Time and tide waits for no man…or woman, and neither does Consequence. In the weeks following the latest crisis, the incursion by the FaE that left the city in an insanity induced fugue of denial, slowly the city returned to some kind of normality. A city is only as good as it’s people and when those that fled started to return, it was not long before it was starting to feel like none of it had ever happened.
But for Cielo, she could never forget. The body heals, its complex mechanisms forming cells that become tissues that become whole again- it left no scars. But the mind is altogether a different creature and it was some time before her subconsciousness would allow her to drift into a restful sleep. Still, her slumbers were colored by nightmares, and the waking hours with a persistent assertion that she had forgotten something highly important.
There was nothing for it but to through herself into her work and with so many tradespeople returning and looking for work, she was able at least to hire in at a discount price, and so the old brownstone had turned into a work site.
First the roof was braced and resealed. Her dream of turning the open flat roof into a terrace bar was becoming a reality, and the ancient cast iron and glass hot house at its zenith a lounge filled with floral exotica and comfort.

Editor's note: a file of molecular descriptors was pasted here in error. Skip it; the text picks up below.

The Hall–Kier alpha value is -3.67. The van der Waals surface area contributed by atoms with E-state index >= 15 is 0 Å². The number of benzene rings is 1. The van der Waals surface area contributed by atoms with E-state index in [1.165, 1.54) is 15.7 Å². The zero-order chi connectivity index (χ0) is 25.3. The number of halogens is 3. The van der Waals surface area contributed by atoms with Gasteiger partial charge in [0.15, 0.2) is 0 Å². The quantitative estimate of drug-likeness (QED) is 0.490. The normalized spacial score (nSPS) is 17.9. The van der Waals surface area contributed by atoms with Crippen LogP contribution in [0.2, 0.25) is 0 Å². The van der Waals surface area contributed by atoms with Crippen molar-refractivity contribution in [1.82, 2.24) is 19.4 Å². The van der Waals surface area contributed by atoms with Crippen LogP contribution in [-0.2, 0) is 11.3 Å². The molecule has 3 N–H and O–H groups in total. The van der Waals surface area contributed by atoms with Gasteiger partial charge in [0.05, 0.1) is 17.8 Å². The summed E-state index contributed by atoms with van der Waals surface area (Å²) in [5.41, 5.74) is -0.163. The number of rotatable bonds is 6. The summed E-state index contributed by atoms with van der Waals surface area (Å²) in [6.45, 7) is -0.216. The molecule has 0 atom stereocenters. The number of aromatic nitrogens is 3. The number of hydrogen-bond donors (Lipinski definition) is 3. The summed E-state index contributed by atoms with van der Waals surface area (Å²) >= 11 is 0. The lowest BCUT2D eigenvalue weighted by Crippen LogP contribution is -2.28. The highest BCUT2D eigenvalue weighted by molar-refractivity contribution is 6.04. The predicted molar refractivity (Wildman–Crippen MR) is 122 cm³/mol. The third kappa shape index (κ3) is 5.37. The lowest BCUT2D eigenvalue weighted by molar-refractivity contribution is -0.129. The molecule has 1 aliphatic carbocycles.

The thud and crash of the noise of builders knocking walls out, or creating arched portals from one room to another would give her a head ache by the end of the day, but the floor below the roof, which back in the days of the building’s creation, held the small chambers for servants and the hired help, became each a themed money pit, and was enthusiastically overseen in design by one of the ladies that would be working it. Again, the depot was offering everything at a fire sale price as the wheels of commerce once more freed themselves from rust and started to turn.
Perhaps this insanity wasn’t such a bad thing after all.
The floor below was starting to develop also. Larger play rooms with more specialized themes. The thing was that she didn’t want it to look like some trashy bordello- there was enough of those already in the Red Light District and frankly, they were becoming jaded. Striking the balance between too clinical and too obvious was a skill and one that she hoped she would be able to achieve. It was coming along nicely, as she meandered her way through workmen, scuffed shoes through brickdust and stepped over lines that were powering equipment.
The floor below that was the reception area and main bar. Walls had been knocked through and replastered to create two spaces for the comfort of the clientele. This at least was quieter. It had already been painted and just had two electricians working on the lights and in the last stages of the final fit out. It wouldn’t be long before it was finished. This was assured to her by the project manager, an old school friend that had been more than glad of the work and true to his word, it looked like he would be delivering before time.